The yampahs reprieved from Death Row haven't taken much notice of the clement intercession I made on their behalf - their development continues at a glacial pace. Unlike an iceberg, however, 7/8ths of their volume does not appear to be located below the surface.  If anything, the shoots and leaves outweigh the roots by a wide margin.  If this suggests lush leafiness, forgive me; the majority of the plants produced just three or four delicate leaves in the spring and then grew no more.  A few individuals looked marginally more vigorous and then blew all that stored rooty goodness by going on to develop flowering shoots.  Only one amongst them somehow survived the rasping radulas of the slugs and is now bedecked with small, frothy parasols, with a faintly parsley-like aroma - not unpleasant. This development has coincided with yet another period of very heavy rain. Under these conditions, a parapluie is much more useful than a sun shade, so I have brought the survivor indoors and am attempting to hand pollinate the flowers using a small paintbrush. If I can't feast on the roots, I might at least get to try the seeds.

Friday, 14 September 2012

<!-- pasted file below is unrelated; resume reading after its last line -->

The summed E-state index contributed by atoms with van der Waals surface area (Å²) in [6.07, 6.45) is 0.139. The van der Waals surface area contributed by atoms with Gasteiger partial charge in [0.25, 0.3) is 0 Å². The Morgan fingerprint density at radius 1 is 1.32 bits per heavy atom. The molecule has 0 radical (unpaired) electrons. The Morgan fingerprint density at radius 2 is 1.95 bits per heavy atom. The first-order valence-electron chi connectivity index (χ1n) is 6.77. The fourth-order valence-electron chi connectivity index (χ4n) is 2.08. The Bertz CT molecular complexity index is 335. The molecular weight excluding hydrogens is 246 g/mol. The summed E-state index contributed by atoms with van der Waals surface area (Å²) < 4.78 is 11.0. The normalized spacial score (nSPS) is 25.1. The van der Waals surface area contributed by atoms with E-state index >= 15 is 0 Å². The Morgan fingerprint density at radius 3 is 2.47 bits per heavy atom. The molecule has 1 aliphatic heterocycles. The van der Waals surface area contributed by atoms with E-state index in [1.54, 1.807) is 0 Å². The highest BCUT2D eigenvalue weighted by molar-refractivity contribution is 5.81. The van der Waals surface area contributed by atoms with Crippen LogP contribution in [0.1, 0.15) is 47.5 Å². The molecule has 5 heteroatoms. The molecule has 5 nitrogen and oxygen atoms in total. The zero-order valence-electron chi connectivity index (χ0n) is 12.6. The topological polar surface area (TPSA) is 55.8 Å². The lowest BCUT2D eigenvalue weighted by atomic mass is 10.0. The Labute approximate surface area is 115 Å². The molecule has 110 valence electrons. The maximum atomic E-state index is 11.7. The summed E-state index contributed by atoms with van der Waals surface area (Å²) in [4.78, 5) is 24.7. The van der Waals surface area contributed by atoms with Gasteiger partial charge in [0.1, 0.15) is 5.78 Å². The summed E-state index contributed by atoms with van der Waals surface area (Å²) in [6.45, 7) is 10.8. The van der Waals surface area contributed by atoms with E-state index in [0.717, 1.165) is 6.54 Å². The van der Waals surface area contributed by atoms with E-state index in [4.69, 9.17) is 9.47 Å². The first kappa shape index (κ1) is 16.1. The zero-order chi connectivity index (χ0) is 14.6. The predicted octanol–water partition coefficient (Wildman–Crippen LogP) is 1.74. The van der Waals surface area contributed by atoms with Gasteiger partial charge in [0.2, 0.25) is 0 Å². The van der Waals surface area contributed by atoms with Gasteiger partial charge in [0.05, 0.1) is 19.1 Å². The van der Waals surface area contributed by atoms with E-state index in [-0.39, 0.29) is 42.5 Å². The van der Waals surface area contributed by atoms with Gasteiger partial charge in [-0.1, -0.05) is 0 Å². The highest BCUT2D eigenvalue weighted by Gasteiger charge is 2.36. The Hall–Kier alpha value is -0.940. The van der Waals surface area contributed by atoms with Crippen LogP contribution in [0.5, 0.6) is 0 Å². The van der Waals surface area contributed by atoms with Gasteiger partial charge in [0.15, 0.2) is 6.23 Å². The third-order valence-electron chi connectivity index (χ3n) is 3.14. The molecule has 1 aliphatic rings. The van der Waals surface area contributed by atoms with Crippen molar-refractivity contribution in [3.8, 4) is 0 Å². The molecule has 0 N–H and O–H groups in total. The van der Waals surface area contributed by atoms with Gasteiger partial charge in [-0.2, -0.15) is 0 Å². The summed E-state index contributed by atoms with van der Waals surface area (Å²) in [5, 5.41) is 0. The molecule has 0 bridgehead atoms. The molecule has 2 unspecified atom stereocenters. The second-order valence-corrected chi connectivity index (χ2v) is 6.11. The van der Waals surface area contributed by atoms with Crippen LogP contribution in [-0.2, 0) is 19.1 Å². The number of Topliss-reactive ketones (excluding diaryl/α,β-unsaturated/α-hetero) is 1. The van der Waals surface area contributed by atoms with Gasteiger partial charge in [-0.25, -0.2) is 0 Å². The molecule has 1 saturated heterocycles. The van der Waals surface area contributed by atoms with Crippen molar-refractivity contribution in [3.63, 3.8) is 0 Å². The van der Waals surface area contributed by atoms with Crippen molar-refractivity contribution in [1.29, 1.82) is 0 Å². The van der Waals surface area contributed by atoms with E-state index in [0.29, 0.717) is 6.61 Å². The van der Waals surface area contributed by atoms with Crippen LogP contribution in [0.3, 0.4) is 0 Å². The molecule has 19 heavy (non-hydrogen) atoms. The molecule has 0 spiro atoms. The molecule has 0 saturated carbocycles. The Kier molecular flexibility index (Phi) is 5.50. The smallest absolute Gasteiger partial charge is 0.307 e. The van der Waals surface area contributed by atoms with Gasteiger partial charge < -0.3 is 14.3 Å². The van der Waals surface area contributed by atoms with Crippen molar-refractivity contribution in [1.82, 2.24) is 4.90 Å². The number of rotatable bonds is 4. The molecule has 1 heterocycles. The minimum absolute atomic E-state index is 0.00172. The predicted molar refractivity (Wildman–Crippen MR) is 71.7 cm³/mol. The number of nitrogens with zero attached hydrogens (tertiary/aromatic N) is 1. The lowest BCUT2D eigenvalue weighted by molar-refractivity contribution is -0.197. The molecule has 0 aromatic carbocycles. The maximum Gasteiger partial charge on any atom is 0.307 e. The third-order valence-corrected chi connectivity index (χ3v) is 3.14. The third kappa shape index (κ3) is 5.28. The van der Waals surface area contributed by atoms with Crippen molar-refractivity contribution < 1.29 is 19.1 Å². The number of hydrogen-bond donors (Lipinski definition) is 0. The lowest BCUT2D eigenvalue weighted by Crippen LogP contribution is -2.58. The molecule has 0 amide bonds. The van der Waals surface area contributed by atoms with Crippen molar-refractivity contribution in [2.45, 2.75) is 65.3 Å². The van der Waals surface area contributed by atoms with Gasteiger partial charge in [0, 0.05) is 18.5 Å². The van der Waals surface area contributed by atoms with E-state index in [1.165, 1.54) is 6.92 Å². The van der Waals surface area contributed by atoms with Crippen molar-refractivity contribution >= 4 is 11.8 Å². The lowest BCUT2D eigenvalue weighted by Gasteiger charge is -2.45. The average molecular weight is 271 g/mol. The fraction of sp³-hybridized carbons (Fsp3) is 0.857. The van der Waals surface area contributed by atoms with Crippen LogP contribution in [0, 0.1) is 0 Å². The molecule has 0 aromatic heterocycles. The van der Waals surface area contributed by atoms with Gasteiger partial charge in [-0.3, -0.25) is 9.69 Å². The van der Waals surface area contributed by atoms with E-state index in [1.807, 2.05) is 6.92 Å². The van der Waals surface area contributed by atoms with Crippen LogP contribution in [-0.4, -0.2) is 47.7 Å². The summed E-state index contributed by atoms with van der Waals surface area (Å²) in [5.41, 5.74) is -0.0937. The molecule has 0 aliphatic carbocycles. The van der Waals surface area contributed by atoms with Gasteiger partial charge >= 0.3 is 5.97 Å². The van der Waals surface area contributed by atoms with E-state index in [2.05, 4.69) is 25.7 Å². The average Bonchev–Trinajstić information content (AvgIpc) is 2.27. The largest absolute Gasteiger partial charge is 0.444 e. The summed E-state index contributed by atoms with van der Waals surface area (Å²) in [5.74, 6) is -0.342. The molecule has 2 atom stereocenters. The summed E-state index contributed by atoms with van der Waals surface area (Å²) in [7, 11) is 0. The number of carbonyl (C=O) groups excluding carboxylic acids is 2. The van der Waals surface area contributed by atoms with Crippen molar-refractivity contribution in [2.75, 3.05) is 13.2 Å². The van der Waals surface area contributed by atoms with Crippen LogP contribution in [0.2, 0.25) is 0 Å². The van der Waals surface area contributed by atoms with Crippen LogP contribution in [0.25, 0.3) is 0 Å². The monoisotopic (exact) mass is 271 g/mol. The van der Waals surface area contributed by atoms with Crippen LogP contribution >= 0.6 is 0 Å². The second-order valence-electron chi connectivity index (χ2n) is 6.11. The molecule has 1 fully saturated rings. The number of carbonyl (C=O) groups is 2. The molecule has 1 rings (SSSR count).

Ocaupy Everywhere

Here's something I wrote a while back and then failed to publish. Life got in the way, as life so often does. 

The Occupy Movement created a bit of a stir a few months ago, with mass protests and encampments.  Even Plymouth, our nearest city, had a tent hamlet for a while.

Although Radix is firmly apolitical, the ocas in my charge seem to be staging their own takeover.  I have well over 150  genetically distinct varieties now, the majority of which were raised from seed either by me or Frank van Keirsbilck.  Of this total there are  perhaps fifty seedlings sown this year and had circumstances been different, I might have managed to grow many more.

The first of these seedlings are now starting to flower, which will hopefully lead to another abundant seed crop.

A few seedlings have appeared spontaneously again this season and Carl Legge has several dozen, maybe fifty by all accounts, the progeny of a mixed bunch of tubers I supplied to him in 2011.

The relative ease by which this total has been achieved seems to bode well for the future of oca breeding. The next step is to crank up production by an order of magnitude or two and apply a more systematic approach to the selection of better-yielding varieties. Our best hope of discovering a day-neutral plant is by letting this riotous assembly cross with promiscuous abandon; the breeder's job is then to eyeball the progeny and pick out those whose ample charms mean they stand out from the crowd. Think A Chorus Line for ocas and you won't go far wrong.